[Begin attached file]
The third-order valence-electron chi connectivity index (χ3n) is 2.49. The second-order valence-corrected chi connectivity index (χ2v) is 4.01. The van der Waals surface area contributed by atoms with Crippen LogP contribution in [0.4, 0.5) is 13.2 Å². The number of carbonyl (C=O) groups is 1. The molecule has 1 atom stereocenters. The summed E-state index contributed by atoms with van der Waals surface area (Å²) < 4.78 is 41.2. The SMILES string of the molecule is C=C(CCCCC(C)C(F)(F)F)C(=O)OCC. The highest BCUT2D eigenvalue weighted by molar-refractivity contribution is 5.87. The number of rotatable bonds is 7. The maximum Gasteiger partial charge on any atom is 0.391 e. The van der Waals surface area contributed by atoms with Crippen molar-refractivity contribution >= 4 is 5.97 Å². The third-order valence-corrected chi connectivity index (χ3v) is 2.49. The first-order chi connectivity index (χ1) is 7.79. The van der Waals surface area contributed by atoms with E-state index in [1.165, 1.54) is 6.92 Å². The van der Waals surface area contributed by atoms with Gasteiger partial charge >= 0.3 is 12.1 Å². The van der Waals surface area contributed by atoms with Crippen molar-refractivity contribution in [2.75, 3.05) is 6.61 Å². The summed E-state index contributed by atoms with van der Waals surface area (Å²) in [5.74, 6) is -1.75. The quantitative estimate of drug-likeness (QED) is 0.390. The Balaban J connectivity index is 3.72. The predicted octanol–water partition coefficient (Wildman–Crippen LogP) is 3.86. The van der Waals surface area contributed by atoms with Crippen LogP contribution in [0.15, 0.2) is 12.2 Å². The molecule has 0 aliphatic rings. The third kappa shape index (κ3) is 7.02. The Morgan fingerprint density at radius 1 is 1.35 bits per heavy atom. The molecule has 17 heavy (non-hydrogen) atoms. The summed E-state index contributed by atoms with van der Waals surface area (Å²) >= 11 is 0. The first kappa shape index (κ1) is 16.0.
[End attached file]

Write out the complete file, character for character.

The third-order valence-electron chi connectivity index (χ3n) is 2.49. The second-order valence-corrected chi connectivity index (χ2v) is 4.01. The van der Waals surface area contributed by atoms with Crippen LogP contribution in [0.4, 0.5) is 13.2 Å². The number of carbonyl (C=O) groups is 1. The molecule has 1 atom stereocenters. The summed E-state index contributed by atoms with van der Waals surface area (Å²) < 4.78 is 41.2. The SMILES string of the molecule is C=C(CCCCC(C)C(F)(F)F)C(=O)OCC. The highest BCUT2D eigenvalue weighted by molar-refractivity contribution is 5.87. The number of rotatable bonds is 7. The maximum Gasteiger partial charge on any atom is 0.391 e. The van der Waals surface area contributed by atoms with Crippen molar-refractivity contribution >= 4 is 5.97 Å². The third-order valence-corrected chi connectivity index (χ3v) is 2.49. The first-order chi connectivity index (χ1) is 7.79. The van der Waals surface area contributed by atoms with E-state index in [1.165, 1.54) is 6.92 Å². The van der Waals surface area contributed by atoms with Gasteiger partial charge >= 0.3 is 12.1 Å². The van der Waals surface area contributed by atoms with Crippen molar-refractivity contribution in [2.75, 3.05) is 6.61 Å². The summed E-state index contributed by atoms with van der Waals surface area (Å²) in [5.74, 6) is -1.75. The quantitative estimate of drug-likeness (QED) is 0.390. The Balaban J connectivity index is 3.72. The predicted octanol–water partition coefficient (Wildman–Crippen LogP) is 3.86. The van der Waals surface area contributed by atoms with Crippen LogP contribution in [0.15, 0.2) is 12.2 Å². The molecule has 0 aliphatic rings. The third kappa shape index (κ3) is 7.02. The Morgan fingerprint density at radius 1 is 1.35 bits per heavy atom. The molecule has 17 heavy (non-hydrogen) atoms. The summed E-state index contributed by atoms with van der Waals surface area (Å²) >= 11 is 0. The first kappa shape index (κ1) is 16.0.